The clinic is run by consultant vascular surgeon Mr Bjorn Telgenkamp who is the chairman of the Sussex Diabetic Foot Steering Group. He explains more about the service.
Who will benefit from this new service in Bexhill?
I treat patients with a range of venous problems, but my clinic at Cooden Medical Group is for private patients who have chronic leg ulcers or foot problems owing to diabetes. Bexhill has the highest rate of diabetes in East Sussex so we hope that local people will find Cooden Medical Group a convenient place to come for their consultation and treatment.
What can patients expect when they come to the clinic?
Patients can book an appointment quickly and will always see me personally. I am supported by a very experienced team, including a specialist diabetic nurse. This means that we can develop and maintain a treatment plan that works well for the patient. All consultations and examinations, including ultrasound, are done in comfort and privacy at the Cooden Clinic.
Why are people with diabetes prone to foot problems?
Around 10% of people with diabetes will develop a condition known as “diabetic foot”. Diabetes, particularly when it’s not well controlled, can damage the veins and arteries supplying the feet with blood, which means that injuries don’t heal. But the disease also damages nerves so people with diabetes are less likely to notice that they have cut themselves or have blisters from badly fitting shoes because they can’t feel their feet. They may also not be able to see their feet if they are very overweight or have poor eyesight, both of which are associated with diabetes.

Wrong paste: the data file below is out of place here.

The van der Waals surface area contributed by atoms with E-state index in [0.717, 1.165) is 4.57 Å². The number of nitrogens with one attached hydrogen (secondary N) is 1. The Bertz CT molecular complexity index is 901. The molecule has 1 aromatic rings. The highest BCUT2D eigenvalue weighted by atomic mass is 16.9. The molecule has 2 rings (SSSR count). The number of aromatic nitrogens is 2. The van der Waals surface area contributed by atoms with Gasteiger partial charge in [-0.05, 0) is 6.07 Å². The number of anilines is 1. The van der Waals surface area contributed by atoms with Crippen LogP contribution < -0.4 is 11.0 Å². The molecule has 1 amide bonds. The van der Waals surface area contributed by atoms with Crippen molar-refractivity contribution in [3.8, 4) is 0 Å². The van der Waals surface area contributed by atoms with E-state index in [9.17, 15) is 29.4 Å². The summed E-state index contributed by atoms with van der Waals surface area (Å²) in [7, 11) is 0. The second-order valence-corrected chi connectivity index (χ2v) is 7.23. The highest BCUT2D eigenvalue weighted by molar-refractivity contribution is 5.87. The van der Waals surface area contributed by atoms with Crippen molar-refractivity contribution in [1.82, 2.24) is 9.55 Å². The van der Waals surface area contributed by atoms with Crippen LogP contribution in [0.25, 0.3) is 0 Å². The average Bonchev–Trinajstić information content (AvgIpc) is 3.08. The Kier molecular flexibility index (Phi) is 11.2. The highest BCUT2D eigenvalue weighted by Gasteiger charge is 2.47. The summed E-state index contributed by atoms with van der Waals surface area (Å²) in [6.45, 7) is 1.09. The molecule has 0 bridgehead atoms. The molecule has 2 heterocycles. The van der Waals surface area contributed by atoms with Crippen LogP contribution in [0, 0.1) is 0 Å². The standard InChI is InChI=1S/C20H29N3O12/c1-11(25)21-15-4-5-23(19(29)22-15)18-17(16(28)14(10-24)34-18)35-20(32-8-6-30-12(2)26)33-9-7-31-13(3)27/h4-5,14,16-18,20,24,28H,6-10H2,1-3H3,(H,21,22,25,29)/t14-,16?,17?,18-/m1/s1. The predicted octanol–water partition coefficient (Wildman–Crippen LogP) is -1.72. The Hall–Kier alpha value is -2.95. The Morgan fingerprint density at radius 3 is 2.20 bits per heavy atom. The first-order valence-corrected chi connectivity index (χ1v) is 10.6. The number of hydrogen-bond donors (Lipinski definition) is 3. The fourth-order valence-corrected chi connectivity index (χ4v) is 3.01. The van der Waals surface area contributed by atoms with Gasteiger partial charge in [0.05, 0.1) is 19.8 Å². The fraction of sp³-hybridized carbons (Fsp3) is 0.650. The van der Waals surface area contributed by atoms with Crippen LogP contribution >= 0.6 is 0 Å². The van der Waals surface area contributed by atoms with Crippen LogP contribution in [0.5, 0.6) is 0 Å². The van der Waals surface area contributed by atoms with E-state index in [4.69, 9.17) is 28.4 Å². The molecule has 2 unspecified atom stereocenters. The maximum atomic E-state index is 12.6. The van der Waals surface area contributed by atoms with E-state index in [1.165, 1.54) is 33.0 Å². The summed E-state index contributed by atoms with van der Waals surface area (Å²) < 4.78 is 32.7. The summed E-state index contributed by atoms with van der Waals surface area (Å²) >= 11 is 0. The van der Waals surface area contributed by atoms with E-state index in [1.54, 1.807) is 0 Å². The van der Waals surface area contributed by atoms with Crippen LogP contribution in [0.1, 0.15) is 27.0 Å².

Why are regular foot checks important for people with diabetes?
Even the smallest blister or cut to the foot can soon become a chronic wound which refuses to heal so the sooner treatment starts the better. Getting the right treatment and advice as soon as possible will help to avoid a serious problem – there is good evidence to suggest that 80% of diabetes-related amputations are avoided by early medical intervention.
What are the causes and treatments for leg ulcers?
Like diabetic foot, leg ulcers are wounds that refuse to heal usually because of poor blood supply to the affected area. People with damaged arteries caused by peripheral arterial disease and cardiovascular disease are particularly prone to developing leg ulcers. While there is no cure for the underlying condition, we can treat the ulcer and improve circulation.
This may comprise compression, dressings, medication and even a surgical procedure. We are getting very good results with a relatively new procedure called venous stenting which involves inserting a tiny piece of scaffolding into the vein to keep it open. This allows the blood to flow freely back to the heart again.
What can patients do to help themselves?
The underlying medical conditions that cause leg ulcers and diabetic foot are exacerbated by being overweight, smoking and drinking excessively. Making healthy changes such as losing weight, taking more exercise and giving up smoking are really important factors in improving health. It’s the responsibility of the patient to make these changes happen but the team at Cooden Medical Group will provide support and guidance.